When it comes to the Detroit auto makers, investors seem overly focused on the few electric vehicles available for sale today. As anyone who visits the city's car show can observe, tomorrow will be different.
General Motors, Ford and Chrysler-parent Stellantis are by far the biggest exhibitors at the North American International Auto Show, which launched Wednesday with a media day that included a visit from President Biden. On neighboring stands, Ford's F-150 Lightning faces off against its GM peer, the Chevrolet Silverado EV. At one end of the hall, Stellantis makes much of Jeep's electric four-wheel-drive technology, "4xe," which has helped make the Jeep Wrangler the bestselling U.S. plug-in hybrid vehicle.
The stock market has a clear view on who is winning this competition . Ford trades for roughly seven times expected earnings, GM for six and Stellantis for just three times. Ford is the only Detroit auto maker that features among the five most popular stocks on investment platform Robinhood.
In a sector fixated on the outsized valuation of Tesla—another top-five Robinhood stock—one explanation for such divergent ratings among the Detroit Three is what all-electric products they have available now. Ford's popular F-150 Lightning is already for sale, albeit with limited production and long waiting lists. GM's mass-market EVs, including the Chevrolet Equinox EV unveiled last week as well as the electric Silverado pickup truck, will be first delivered to customers next year. Stellantis is further behind in the North American market, with the first all-electric Jeeps due to start production in 2024 and not featured at the show.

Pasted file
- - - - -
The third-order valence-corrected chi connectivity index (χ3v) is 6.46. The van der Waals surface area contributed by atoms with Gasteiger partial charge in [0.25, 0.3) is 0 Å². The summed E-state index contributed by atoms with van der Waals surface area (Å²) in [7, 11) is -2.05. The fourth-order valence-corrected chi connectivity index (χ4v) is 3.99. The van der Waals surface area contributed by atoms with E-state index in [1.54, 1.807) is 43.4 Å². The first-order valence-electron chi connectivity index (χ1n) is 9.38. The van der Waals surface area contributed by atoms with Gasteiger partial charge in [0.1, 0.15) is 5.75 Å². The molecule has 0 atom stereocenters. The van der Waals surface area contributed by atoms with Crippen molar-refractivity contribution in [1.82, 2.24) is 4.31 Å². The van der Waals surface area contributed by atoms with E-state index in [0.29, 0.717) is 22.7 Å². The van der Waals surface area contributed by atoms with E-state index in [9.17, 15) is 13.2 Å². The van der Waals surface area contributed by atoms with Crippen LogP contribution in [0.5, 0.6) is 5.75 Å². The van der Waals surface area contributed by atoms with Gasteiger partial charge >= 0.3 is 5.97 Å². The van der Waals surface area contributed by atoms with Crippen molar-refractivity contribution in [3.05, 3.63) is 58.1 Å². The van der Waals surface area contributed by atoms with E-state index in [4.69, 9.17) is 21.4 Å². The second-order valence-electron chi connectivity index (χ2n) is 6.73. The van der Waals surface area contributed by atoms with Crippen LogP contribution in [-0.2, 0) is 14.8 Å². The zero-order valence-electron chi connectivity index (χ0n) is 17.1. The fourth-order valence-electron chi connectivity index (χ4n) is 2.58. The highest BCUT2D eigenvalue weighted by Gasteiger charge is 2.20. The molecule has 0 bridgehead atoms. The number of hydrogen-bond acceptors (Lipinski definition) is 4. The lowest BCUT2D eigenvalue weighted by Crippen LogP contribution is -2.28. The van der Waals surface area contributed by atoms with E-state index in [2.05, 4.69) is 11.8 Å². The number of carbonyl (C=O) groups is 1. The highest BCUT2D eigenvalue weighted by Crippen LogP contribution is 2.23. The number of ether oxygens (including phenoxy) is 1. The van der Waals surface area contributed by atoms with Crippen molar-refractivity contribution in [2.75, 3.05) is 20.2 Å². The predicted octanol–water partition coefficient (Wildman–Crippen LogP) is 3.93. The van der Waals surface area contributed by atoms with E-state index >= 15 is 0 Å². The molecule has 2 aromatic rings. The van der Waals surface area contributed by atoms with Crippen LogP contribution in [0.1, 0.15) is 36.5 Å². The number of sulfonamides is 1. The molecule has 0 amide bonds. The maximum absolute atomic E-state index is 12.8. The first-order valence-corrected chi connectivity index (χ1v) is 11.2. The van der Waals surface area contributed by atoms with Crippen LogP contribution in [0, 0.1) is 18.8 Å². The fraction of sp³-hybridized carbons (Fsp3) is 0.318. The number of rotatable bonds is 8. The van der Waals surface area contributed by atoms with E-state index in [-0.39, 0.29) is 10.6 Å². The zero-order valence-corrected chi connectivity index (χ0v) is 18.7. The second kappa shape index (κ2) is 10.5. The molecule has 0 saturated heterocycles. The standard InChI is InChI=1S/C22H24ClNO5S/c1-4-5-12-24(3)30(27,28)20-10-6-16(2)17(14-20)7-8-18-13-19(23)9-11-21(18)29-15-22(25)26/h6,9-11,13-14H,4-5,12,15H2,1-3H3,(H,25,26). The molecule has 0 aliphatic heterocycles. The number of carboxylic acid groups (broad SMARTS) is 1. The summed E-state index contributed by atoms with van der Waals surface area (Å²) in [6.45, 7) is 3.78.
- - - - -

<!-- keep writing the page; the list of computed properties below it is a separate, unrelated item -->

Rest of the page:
Speed to market could help Ford win some new EV customers that might otherwise have considered its competitors. In many respects, though, investors' preference for Ford seems shortsighted.
While GM has invested heavily in EVs, it has focused more on building up its own battery ecosystem than getting products to consumers quickly. When GM finally is ready to ramp up EV production, it should be able to do so in a way Ford may struggle to match operationally. RBC analyst Joseph Spak calls GM the tortoise to Ford's hare.
The new Equinox is one illustration: GM wants to sell the EV at a starting price of $30,000, which is well below that of products in the same category such as the Mustang Mach-E, Tesla's Model Y or the Hyundai Ioniq 5. Meanwhile, Ford has scrambled to ramp up output by inking a deal with Chinese battery giant CATL . The strategy seems hasty in light of Washington's new EV tax credits, which starting in 2024 probably won't be applicable to vehicles using Chinese battery cells.
Stellantis's undervaluation is much more extreme than GM's. Not only is it a laggard with non-hybridized so-called battery-electric vehicles, or BEVs, in North America, but its plan to catch up has largely been communicated through dry numbers and dates rather than the exciting products investors in the sector seem to need.
But the pitch is changing. The Detroit show presents a Dodge concept "muscle" BEV that Stellanis unveiled last month, and last week the company released the first images of two coming Jeep BEVs.
"We are trying to elaborate a Jeep BEV leadership story, and very soon we are going to do the same with RAM," said Chief Executive Officer Carlos Tavares. He accepts that the U.S. stock market is "very much product-driven, and this is a good thing because it means people are passionate about the product, which is what we know how to do best."
Based on cars on the road, Ford may appear to be the most credible Detroit challenger to Tesla right now, but this is a long race. It is only a matter of time before the product portfolios at GM and Stellantis catch up, and their valuations should follow.